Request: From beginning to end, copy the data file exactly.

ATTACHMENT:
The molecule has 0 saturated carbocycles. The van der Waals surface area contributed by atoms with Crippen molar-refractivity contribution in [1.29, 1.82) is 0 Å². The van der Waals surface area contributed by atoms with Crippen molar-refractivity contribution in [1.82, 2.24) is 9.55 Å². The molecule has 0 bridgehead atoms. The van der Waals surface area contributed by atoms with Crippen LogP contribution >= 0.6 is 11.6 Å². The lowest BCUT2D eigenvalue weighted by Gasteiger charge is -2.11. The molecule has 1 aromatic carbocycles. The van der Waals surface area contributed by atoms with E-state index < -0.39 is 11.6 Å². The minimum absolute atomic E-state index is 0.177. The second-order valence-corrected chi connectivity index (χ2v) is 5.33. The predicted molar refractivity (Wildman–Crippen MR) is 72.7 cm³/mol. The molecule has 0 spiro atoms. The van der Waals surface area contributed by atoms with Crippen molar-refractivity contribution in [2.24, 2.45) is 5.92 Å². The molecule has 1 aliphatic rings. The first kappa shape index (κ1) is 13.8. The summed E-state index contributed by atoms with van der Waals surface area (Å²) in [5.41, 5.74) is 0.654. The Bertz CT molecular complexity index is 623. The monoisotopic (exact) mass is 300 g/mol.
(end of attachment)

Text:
The molecule has 0 saturated carbocycles. The van der Waals surface area contributed by atoms with Crippen molar-refractivity contribution in [1.29, 1.82) is 0 Å². The van der Waals surface area contributed by atoms with Crippen molar-refractivity contribution in [1.82, 2.24) is 9.55 Å². The molecule has 0 bridgehead atoms. The van der Waals surface area contributed by atoms with Crippen LogP contribution >= 0.6 is 11.6 Å². The lowest BCUT2D eigenvalue weighted by Gasteiger charge is -2.11. The molecule has 1 aromatic carbocycles. The van der Waals surface area contributed by atoms with E-state index < -0.39 is 11.6 Å². The minimum absolute atomic E-state index is 0.177. The second-order valence-corrected chi connectivity index (χ2v) is 5.33. The predicted molar refractivity (Wildman–Crippen MR) is 72.7 cm³/mol. The molecule has 0 spiro atoms. The van der Waals surface area contributed by atoms with Crippen molar-refractivity contribution in [2.24, 2.45) is 5.92 Å². The molecule has 1 aliphatic rings. The first kappa shape index (κ1) is 13.8. The summed E-state index contributed by atoms with van der Waals surface area (Å²) in [5.41, 5.74) is 0.654. The Bertz CT molecular complexity index is 623. The monoisotopic (exact) mass is 300 g/mol.